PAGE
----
ROCKY RIVER, Ohio — Two bus drivers took matters into their own hands when they boxed in a vehicle that passed a stopped school bus, which nearly hit a child and a crossing guard, according to Rocky River police.
Shortly after 8 a.m. on Oct. 30, a caller reported a driver passed a stopped school bus in the 1600 block Lakeview Avenue in Rocky River. Rocky River police said they cited the 27-year-old for reckless operation of a motor vehicle for the incident.
Video from the bus
Video from the Rocky River City School District bus shows the crossing guard and a child in the crosswalk, as a white Range Rover drives past the bus and through the crosswalk, then continues down Lakeview Avenue without stopping.
The crossing guard was able to stop the child behind her as the vehicle drove past. That crossing guard told News 5 on Tuesday that she was just doing her job in that moment.
The child involved was a student at Saint Christopher School, and from his office at the school, John Yakim, the facilities director, said he heard a scream from the teacher who was outside as a bus monitor.
"I didn't see it, but I had chills running up and down my spine cause I envisioned if that was my child," Yakim said.
Yakim said he chased the Range Rover and spoke to the driver, telling her he had a photo of her license plate and that she needed to stay and wait for police.
"I said, 'You know, you almost hit a child,' and she goes, 'Yeah, I know, I'm sick about it. I'm gonna throw up,'" Yakim said. "And I go, 'I understand that, but you still, that wouldn't have helped that child. You would have killed her.'"
According to Rocky River police, school buses also blocked the driver from leaving the area until police arrived.
Passing a stopped school bus is against the law
According to Ohio State Highway Patrol, "under the Ohio Revised Code, failure to stop for a stopped school bus (meaning it has stopped and its red lights are activated) can be punishable with a fine up to $500 and the citation is a mandatory court appearance."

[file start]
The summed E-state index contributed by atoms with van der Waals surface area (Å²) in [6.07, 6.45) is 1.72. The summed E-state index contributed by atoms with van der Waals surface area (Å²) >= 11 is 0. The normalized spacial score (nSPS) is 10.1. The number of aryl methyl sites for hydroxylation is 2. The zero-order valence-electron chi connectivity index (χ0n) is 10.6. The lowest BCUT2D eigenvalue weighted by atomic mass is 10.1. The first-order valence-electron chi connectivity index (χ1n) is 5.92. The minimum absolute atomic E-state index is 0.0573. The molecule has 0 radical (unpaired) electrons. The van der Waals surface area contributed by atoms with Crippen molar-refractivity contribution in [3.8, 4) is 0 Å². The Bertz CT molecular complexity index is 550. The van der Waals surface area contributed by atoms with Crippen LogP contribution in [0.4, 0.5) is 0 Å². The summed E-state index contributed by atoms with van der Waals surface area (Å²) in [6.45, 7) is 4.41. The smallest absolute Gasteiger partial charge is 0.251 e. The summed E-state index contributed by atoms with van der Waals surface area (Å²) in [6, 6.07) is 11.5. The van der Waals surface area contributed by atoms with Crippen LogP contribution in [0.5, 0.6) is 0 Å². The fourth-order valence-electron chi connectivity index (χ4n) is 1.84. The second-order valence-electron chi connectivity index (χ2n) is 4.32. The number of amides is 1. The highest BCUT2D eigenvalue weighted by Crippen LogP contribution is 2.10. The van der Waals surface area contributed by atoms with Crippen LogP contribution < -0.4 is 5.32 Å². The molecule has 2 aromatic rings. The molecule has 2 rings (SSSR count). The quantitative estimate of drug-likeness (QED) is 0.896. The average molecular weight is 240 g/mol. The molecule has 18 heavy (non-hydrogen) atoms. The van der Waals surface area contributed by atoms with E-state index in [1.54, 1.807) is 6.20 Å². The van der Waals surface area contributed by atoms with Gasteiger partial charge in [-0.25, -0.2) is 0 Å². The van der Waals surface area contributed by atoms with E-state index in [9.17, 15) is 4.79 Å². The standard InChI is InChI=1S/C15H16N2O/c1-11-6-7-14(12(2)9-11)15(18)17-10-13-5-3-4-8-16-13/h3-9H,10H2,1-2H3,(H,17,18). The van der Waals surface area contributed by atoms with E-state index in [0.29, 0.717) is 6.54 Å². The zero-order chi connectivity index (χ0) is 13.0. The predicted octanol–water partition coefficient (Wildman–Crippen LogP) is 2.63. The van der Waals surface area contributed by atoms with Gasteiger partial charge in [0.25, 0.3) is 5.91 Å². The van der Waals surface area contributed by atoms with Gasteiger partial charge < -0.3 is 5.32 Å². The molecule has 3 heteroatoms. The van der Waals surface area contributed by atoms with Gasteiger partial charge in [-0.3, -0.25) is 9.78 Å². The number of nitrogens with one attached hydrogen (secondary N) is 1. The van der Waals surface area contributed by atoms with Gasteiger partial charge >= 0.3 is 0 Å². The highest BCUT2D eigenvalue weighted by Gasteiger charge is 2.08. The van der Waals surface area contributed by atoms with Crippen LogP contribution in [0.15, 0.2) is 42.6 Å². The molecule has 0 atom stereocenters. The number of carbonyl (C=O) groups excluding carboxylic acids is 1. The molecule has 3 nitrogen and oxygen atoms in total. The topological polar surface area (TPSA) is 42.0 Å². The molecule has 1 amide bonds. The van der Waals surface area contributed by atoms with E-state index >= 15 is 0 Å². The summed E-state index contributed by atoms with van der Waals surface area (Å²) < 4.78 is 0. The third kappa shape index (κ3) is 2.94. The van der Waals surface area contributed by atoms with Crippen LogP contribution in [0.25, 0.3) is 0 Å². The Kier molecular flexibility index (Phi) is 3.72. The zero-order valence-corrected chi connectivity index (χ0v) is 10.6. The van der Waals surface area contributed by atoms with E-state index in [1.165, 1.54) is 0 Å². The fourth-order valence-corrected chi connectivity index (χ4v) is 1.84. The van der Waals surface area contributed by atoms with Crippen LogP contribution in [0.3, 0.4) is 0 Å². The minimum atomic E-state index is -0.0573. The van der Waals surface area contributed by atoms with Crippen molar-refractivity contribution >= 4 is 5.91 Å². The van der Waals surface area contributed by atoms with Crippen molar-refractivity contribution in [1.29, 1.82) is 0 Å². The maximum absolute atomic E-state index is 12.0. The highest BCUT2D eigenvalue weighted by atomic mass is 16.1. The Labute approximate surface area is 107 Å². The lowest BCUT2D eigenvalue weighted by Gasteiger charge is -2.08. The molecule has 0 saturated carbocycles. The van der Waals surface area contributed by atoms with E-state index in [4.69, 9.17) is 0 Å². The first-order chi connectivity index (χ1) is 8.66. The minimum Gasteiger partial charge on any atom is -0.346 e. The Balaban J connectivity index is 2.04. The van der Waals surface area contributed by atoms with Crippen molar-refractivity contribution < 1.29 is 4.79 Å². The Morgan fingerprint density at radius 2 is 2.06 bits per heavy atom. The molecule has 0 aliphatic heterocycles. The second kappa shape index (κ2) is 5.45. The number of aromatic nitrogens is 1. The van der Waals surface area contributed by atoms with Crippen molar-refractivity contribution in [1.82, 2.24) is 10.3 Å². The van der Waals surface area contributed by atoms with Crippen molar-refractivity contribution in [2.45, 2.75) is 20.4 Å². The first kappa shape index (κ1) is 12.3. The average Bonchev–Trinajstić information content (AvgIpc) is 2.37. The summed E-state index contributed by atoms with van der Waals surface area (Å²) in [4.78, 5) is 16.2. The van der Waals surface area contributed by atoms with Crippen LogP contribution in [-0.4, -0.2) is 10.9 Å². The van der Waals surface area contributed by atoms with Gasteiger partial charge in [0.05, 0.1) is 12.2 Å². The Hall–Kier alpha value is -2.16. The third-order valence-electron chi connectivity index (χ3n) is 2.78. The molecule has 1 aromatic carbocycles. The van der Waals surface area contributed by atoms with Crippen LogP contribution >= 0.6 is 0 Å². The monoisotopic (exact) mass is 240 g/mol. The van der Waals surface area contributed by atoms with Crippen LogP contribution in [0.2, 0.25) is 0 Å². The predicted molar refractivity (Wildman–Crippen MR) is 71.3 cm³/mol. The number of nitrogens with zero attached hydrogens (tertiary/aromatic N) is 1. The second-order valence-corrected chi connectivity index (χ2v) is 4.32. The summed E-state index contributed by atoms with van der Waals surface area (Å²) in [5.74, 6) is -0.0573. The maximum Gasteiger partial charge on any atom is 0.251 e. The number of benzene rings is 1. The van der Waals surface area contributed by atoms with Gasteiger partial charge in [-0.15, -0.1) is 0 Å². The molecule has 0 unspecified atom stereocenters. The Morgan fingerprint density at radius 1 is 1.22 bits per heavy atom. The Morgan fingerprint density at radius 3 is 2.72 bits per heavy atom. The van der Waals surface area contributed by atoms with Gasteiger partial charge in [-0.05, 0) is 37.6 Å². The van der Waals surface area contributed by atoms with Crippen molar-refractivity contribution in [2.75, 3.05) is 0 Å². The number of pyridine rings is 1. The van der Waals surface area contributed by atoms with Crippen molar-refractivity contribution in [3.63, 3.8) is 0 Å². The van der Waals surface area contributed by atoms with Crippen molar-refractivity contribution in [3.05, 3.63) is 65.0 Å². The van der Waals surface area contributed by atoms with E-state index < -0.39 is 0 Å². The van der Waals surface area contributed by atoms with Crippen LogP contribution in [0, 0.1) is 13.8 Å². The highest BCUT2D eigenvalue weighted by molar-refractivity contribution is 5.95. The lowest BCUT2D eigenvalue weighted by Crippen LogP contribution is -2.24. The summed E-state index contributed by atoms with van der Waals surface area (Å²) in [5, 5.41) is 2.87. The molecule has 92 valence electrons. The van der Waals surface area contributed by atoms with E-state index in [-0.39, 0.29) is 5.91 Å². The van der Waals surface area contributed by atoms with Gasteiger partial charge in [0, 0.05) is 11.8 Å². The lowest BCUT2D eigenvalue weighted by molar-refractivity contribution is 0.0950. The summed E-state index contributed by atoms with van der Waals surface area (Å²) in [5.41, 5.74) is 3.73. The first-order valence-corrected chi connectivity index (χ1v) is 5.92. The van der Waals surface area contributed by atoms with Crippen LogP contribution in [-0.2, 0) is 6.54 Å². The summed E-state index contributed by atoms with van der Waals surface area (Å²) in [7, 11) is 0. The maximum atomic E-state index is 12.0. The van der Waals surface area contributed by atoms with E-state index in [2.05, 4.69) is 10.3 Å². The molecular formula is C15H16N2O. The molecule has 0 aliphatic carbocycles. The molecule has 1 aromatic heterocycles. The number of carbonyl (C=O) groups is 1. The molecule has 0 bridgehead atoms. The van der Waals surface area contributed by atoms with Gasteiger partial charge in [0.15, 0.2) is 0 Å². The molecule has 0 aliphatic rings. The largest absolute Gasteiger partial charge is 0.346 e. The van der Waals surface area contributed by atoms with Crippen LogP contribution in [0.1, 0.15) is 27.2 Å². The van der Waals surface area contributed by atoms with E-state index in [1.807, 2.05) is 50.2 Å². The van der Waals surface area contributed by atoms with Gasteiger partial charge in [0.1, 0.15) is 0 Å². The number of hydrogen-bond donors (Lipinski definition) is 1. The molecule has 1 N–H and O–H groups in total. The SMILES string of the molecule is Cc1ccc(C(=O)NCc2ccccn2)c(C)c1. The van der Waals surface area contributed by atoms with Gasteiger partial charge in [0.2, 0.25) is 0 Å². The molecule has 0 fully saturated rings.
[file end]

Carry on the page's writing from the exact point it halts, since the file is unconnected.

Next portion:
The driver's license can also be suspended for this violation by a court or mayor.
Ohio State Highway Patrol also said that under Ohio law, "the school bus operator can file a complaint with their local police, or highway patrol within their jurisdiction, and the violator can be cited under this complaint." That means the officer does not have to witness the violation personally.
Drivers must also give space to buses. According to OSHP, "the danger zone for a school bus is within a 10’ perimeter of the bus. The most dangerous area for a school bus is the front and rear as the bus driver’s visibility is limited due to the size of their vehicle. Other motorists need to give the school bus space as being in the danger zone is not only hazardous for the school bus and its occupants, but for the motoring public as well. Drivers need to see the warning lights when they are activated in order to stop for them. Being in the danger zone limits their visibility as well."
An ongoing problem
"We are thankful that no one was harmed and commend the crossing guard for her quick reaction to the situation," Rocky River City School District wrote in a statement. "We hope this video helps motorists to realize the dangers of passing a stopped school bus and ask all drivers to remain vigilant in school zones and around stopped school buses."
In May 2019, two children were hit by a driver who passed a stopped school bus in Willowick.
Earlier this year, both Avon Lake and Parma passed laws that made penalties tougher for drivers who pass stopped school buses.
Jennifer Glass, a parent whose son attends Rocky River Middle School across from Saint Christopher, said she believes the penalty for passing a stopped school bus should be stiff.
"It is shocking and it's very dangerous, and I can't say I've seen it personally," Glass said. "I can believe that it happens. I've heard it happens, I've heard people see it happen."
John Yakim said he was glad no one was hurt.
“If she would've killed that child, that's something she would have had to live with for the rest of her life," Yakim said.